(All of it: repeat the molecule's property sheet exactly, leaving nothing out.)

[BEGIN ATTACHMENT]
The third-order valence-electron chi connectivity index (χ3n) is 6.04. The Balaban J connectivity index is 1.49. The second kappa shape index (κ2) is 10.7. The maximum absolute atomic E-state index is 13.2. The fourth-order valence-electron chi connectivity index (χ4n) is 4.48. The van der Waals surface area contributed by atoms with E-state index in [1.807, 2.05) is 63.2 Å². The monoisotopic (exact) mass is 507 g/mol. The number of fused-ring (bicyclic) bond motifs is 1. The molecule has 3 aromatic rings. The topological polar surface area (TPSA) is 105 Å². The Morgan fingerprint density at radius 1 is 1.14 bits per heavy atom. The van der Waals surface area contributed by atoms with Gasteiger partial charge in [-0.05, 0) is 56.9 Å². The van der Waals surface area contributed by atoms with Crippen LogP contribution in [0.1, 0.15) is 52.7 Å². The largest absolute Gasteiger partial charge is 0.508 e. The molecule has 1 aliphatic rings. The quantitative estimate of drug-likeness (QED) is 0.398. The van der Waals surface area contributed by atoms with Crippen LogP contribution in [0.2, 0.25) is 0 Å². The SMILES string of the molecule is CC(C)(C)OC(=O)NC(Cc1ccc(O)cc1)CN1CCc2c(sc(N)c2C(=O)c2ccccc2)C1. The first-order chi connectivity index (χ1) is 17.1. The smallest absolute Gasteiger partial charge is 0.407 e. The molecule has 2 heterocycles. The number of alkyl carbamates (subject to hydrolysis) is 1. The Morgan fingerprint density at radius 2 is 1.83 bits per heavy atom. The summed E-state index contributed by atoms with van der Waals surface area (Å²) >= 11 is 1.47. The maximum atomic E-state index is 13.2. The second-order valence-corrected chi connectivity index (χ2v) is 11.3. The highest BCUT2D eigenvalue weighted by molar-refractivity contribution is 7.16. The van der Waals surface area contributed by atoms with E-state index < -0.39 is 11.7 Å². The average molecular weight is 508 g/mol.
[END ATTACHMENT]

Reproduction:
The third-order valence-electron chi connectivity index (χ3n) is 6.04. The Balaban J connectivity index is 1.49. The second kappa shape index (κ2) is 10.7. The maximum absolute atomic E-state index is 13.2. The fourth-order valence-electron chi connectivity index (χ4n) is 4.48. The van der Waals surface area contributed by atoms with E-state index in [1.807, 2.05) is 63.2 Å². The monoisotopic (exact) mass is 507 g/mol. The number of fused-ring (bicyclic) bond motifs is 1. The molecule has 3 aromatic rings. The topological polar surface area (TPSA) is 105 Å². The Morgan fingerprint density at radius 1 is 1.14 bits per heavy atom. The van der Waals surface area contributed by atoms with Gasteiger partial charge in [-0.05, 0) is 56.9 Å². The van der Waals surface area contributed by atoms with Crippen LogP contribution in [0.1, 0.15) is 52.7 Å². The largest absolute Gasteiger partial charge is 0.508 e. The molecule has 1 aliphatic rings. The quantitative estimate of drug-likeness (QED) is 0.398. The van der Waals surface area contributed by atoms with Crippen LogP contribution in [0.2, 0.25) is 0 Å². The SMILES string of the molecule is CC(C)(C)OC(=O)NC(Cc1ccc(O)cc1)CN1CCc2c(sc(N)c2C(=O)c2ccccc2)C1. The first-order chi connectivity index (χ1) is 17.1. The smallest absolute Gasteiger partial charge is 0.407 e. The molecule has 2 heterocycles. The number of alkyl carbamates (subject to hydrolysis) is 1. The Morgan fingerprint density at radius 2 is 1.83 bits per heavy atom. The summed E-state index contributed by atoms with van der Waals surface area (Å²) >= 11 is 1.47. The maximum atomic E-state index is 13.2. The second-order valence-corrected chi connectivity index (χ2v) is 11.3. The highest BCUT2D eigenvalue weighted by molar-refractivity contribution is 7.16. The van der Waals surface area contributed by atoms with E-state index < -0.39 is 11.7 Å². The average molecular weight is 508 g/mol.